A grain of salt

(Redirected from Grain of salt)

To take something with a "grain of salt" or "pinch of salt" is an English idiom that suggests to view something, specifically claims that may be misleading or unverified, with skepticism or not to interpret something literally.[1]

Pliny the Elder's Naturalis Historia may be the origin of the phrase.

In the old-fashioned English units of weight, a grain weighs approximately 65 mg, which is about how much table salt a person might pick up between the fingers as a pinch.

History edit

Hypotheses of the phrase's origin include Pliny the Elder's Naturalis Historia, regarding the discovery of a recipe for an antidote to a poison.[2] In the antidote, one of the ingredients was a grain of salt. Threats involving the poison were thus to be taken "with a grain of salt", and therefore less seriously.

The phrase cum grano salis ("with a grain of salt") is not what Pliny wrote. It is constructed according to the grammar of modern European languages rather than Classical Latin. Pliny's actual words were addito salis grano ("after having added a grain of salt").

An alternative account says that the Roman general Pompey believed that he could make himself immune to poison by ingesting small amounts of various poisons, and he took this treatment with a grain of salt to help him swallow the poison. In this version, the salt is not the antidote. It was taken merely to assist in swallowing the poison.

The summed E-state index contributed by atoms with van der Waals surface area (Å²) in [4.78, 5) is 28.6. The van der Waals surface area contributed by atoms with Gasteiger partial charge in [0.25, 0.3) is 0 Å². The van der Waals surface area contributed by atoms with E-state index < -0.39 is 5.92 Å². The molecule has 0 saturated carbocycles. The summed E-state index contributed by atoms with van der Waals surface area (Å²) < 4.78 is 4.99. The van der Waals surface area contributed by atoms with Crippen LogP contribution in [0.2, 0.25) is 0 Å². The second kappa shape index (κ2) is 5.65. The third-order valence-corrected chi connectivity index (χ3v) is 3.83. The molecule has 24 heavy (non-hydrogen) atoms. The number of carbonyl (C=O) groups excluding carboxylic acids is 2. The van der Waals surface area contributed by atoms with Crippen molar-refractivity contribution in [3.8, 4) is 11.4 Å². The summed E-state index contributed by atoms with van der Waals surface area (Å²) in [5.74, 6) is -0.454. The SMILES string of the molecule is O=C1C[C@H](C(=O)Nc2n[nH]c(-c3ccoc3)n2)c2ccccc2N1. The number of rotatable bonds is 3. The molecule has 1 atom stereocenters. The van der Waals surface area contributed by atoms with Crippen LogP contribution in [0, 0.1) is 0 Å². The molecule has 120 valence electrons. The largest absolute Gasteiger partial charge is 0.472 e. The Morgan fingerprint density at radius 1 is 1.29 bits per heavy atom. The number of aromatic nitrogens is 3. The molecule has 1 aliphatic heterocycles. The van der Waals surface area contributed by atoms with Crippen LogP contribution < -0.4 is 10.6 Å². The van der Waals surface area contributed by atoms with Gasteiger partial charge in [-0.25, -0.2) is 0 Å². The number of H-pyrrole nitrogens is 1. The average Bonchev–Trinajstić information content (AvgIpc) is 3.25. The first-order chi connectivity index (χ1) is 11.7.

The Latin word sal (salis is the genitive) means both "salt" and "wit", thus the Latin phrase cum grano salis could be translated to either "with a grain of salt" or "with a grain of wit", actually to "with caution"/cautiously.[3]

The phrase is typically said "with a pinch of salt" in British English and said "with a grain of salt" in American English.[4]

References edit

  1. ^ Webster's New World College Dictionary
  2. ^ "Take with a grain of salt". www.phrases.org.uk.
  3. ^ Book 23: LXXVI: 149.
  4. ^ "British Vs. American Idioms – Part 1". www.lostinthepond.com. 9 February 2013. Retrieved 2017-10-25.

External links edit